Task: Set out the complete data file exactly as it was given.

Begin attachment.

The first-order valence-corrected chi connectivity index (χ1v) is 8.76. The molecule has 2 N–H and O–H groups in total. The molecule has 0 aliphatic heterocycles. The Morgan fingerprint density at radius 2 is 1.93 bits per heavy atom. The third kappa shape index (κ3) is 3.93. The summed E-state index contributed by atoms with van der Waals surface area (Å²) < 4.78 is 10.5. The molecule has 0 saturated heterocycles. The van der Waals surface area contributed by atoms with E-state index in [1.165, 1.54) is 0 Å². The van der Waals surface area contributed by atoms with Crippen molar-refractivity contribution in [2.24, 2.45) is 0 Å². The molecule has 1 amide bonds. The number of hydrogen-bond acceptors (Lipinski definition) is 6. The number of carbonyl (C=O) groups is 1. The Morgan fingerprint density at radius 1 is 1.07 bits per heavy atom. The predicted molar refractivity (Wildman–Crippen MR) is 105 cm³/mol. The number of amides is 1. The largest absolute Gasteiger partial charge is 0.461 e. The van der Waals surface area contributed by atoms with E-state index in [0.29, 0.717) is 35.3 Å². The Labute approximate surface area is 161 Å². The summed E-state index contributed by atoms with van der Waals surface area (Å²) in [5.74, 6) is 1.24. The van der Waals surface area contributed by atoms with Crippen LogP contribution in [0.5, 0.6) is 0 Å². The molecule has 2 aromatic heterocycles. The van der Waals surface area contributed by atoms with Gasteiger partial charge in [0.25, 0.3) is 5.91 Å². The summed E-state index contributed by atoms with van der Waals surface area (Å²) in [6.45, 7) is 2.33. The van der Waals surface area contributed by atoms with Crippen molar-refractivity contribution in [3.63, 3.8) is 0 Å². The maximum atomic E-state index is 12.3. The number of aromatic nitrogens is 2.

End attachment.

The first-order valence-corrected chi connectivity index (χ1v) is 8.76. The molecule has 2 N–H and O–H groups in total. The molecule has 0 aliphatic heterocycles. The Morgan fingerprint density at radius 2 is 1.93 bits per heavy atom. The third kappa shape index (κ3) is 3.93. The summed E-state index contributed by atoms with van der Waals surface area (Å²) < 4.78 is 10.5. The molecule has 0 saturated heterocycles. The van der Waals surface area contributed by atoms with E-state index in [1.165, 1.54) is 0 Å². The van der Waals surface area contributed by atoms with Crippen molar-refractivity contribution in [2.24, 2.45) is 0 Å². The molecule has 1 amide bonds. The number of hydrogen-bond acceptors (Lipinski definition) is 6. The number of carbonyl (C=O) groups is 1. The Morgan fingerprint density at radius 1 is 1.07 bits per heavy atom. The predicted molar refractivity (Wildman–Crippen MR) is 105 cm³/mol. The number of amides is 1. The largest absolute Gasteiger partial charge is 0.461 e. The van der Waals surface area contributed by atoms with E-state index in [0.29, 0.717) is 35.3 Å². The Labute approximate surface area is 161 Å². The summed E-state index contributed by atoms with van der Waals surface area (Å²) in [5.74, 6) is 1.24. The van der Waals surface area contributed by atoms with Crippen LogP contribution in [0.5, 0.6) is 0 Å². The molecule has 2 aromatic heterocycles. The van der Waals surface area contributed by atoms with Gasteiger partial charge in [0.25, 0.3) is 5.91 Å². The summed E-state index contributed by atoms with van der Waals surface area (Å²) in [6.45, 7) is 2.33. The van der Waals surface area contributed by atoms with Crippen molar-refractivity contribution in [3.63, 3.8) is 0 Å². The maximum atomic E-state index is 12.3. The number of aromatic nitrogens is 2.